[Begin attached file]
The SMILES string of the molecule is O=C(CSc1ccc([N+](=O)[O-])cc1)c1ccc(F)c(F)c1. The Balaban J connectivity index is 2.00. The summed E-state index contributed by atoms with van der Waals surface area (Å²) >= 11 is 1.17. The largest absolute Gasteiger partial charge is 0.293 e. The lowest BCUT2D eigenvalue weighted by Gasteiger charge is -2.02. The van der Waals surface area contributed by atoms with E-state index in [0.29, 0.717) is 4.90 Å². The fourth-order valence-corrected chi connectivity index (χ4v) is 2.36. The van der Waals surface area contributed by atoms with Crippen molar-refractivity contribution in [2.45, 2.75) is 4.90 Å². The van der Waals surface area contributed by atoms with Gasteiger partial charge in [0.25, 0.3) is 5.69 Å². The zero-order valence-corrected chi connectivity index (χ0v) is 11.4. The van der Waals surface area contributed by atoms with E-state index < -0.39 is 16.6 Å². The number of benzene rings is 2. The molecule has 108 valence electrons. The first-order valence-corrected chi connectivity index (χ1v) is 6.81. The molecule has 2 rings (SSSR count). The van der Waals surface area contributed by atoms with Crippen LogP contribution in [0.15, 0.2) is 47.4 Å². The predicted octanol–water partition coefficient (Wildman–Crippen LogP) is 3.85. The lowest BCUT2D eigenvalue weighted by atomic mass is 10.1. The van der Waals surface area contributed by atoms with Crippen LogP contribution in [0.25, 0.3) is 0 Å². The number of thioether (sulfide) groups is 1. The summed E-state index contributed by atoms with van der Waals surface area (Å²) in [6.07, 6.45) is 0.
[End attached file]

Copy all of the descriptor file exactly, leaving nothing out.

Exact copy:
The SMILES string of the molecule is O=C(CSc1ccc([N+](=O)[O-])cc1)c1ccc(F)c(F)c1. The Balaban J connectivity index is 2.00. The summed E-state index contributed by atoms with van der Waals surface area (Å²) >= 11 is 1.17. The largest absolute Gasteiger partial charge is 0.293 e. The lowest BCUT2D eigenvalue weighted by Gasteiger charge is -2.02. The van der Waals surface area contributed by atoms with E-state index in [0.29, 0.717) is 4.90 Å². The fourth-order valence-corrected chi connectivity index (χ4v) is 2.36. The van der Waals surface area contributed by atoms with Crippen molar-refractivity contribution in [2.45, 2.75) is 4.90 Å². The van der Waals surface area contributed by atoms with Gasteiger partial charge in [0.25, 0.3) is 5.69 Å². The zero-order valence-corrected chi connectivity index (χ0v) is 11.4. The van der Waals surface area contributed by atoms with E-state index < -0.39 is 16.6 Å². The number of benzene rings is 2. The molecule has 108 valence electrons. The first-order valence-corrected chi connectivity index (χ1v) is 6.81. The molecule has 2 rings (SSSR count). The van der Waals surface area contributed by atoms with Crippen LogP contribution in [0.15, 0.2) is 47.4 Å². The predicted octanol–water partition coefficient (Wildman–Crippen LogP) is 3.85. The lowest BCUT2D eigenvalue weighted by atomic mass is 10.1. The van der Waals surface area contributed by atoms with Crippen LogP contribution in [0.25, 0.3) is 0 Å². The number of thioether (sulfide) groups is 1. The summed E-state index contributed by atoms with van der Waals surface area (Å²) in [6.07, 6.45) is 0.